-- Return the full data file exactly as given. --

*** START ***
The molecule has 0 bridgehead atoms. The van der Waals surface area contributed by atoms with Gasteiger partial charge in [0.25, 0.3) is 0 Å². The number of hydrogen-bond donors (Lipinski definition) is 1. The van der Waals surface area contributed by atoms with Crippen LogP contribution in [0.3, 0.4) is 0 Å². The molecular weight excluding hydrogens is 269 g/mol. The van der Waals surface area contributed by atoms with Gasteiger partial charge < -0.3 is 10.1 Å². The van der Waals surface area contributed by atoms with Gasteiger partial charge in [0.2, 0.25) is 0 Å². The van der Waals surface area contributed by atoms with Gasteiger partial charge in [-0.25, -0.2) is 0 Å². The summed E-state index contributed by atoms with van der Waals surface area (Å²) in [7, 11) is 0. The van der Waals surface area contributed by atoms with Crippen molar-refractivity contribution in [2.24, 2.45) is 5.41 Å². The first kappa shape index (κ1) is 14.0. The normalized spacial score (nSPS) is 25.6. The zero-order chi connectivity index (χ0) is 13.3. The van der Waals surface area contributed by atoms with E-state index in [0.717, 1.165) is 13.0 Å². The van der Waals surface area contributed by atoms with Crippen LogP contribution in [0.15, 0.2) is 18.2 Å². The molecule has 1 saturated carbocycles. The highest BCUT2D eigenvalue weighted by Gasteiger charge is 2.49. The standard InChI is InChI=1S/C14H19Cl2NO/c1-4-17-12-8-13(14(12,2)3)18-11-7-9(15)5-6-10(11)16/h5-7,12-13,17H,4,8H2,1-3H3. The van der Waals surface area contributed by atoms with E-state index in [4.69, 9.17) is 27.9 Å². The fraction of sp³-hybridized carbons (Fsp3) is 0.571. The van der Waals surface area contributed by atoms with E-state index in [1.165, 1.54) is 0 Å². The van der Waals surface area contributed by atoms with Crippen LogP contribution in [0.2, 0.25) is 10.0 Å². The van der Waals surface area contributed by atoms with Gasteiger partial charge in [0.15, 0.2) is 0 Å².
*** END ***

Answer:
The molecule has 0 bridgehead atoms. The van der Waals surface area contributed by atoms with Gasteiger partial charge in [0.25, 0.3) is 0 Å². The number of hydrogen-bond donors (Lipinski definition) is 1. The van der Waals surface area contributed by atoms with Crippen LogP contribution in [0.3, 0.4) is 0 Å². The molecular weight excluding hydrogens is 269 g/mol. The van der Waals surface area contributed by atoms with Gasteiger partial charge < -0.3 is 10.1 Å². The van der Waals surface area contributed by atoms with Gasteiger partial charge in [0.2, 0.25) is 0 Å². The van der Waals surface area contributed by atoms with Gasteiger partial charge in [-0.25, -0.2) is 0 Å². The summed E-state index contributed by atoms with van der Waals surface area (Å²) in [7, 11) is 0. The van der Waals surface area contributed by atoms with Crippen molar-refractivity contribution in [2.24, 2.45) is 5.41 Å². The first kappa shape index (κ1) is 14.0. The normalized spacial score (nSPS) is 25.6. The zero-order chi connectivity index (χ0) is 13.3. The van der Waals surface area contributed by atoms with E-state index in [0.717, 1.165) is 13.0 Å². The van der Waals surface area contributed by atoms with Crippen LogP contribution in [0.15, 0.2) is 18.2 Å². The molecule has 1 saturated carbocycles. The highest BCUT2D eigenvalue weighted by Gasteiger charge is 2.49. The standard InChI is InChI=1S/C14H19Cl2NO/c1-4-17-12-8-13(14(12,2)3)18-11-7-9(15)5-6-10(11)16/h5-7,12-13,17H,4,8H2,1-3H3. The van der Waals surface area contributed by atoms with E-state index in [4.69, 9.17) is 27.9 Å². The fraction of sp³-hybridized carbons (Fsp3) is 0.571. The van der Waals surface area contributed by atoms with E-state index in [1.165, 1.54) is 0 Å². The van der Waals surface area contributed by atoms with Crippen LogP contribution in [0.2, 0.25) is 10.0 Å². The van der Waals surface area contributed by atoms with Gasteiger partial charge in [0.15, 0.2) is 0 Å².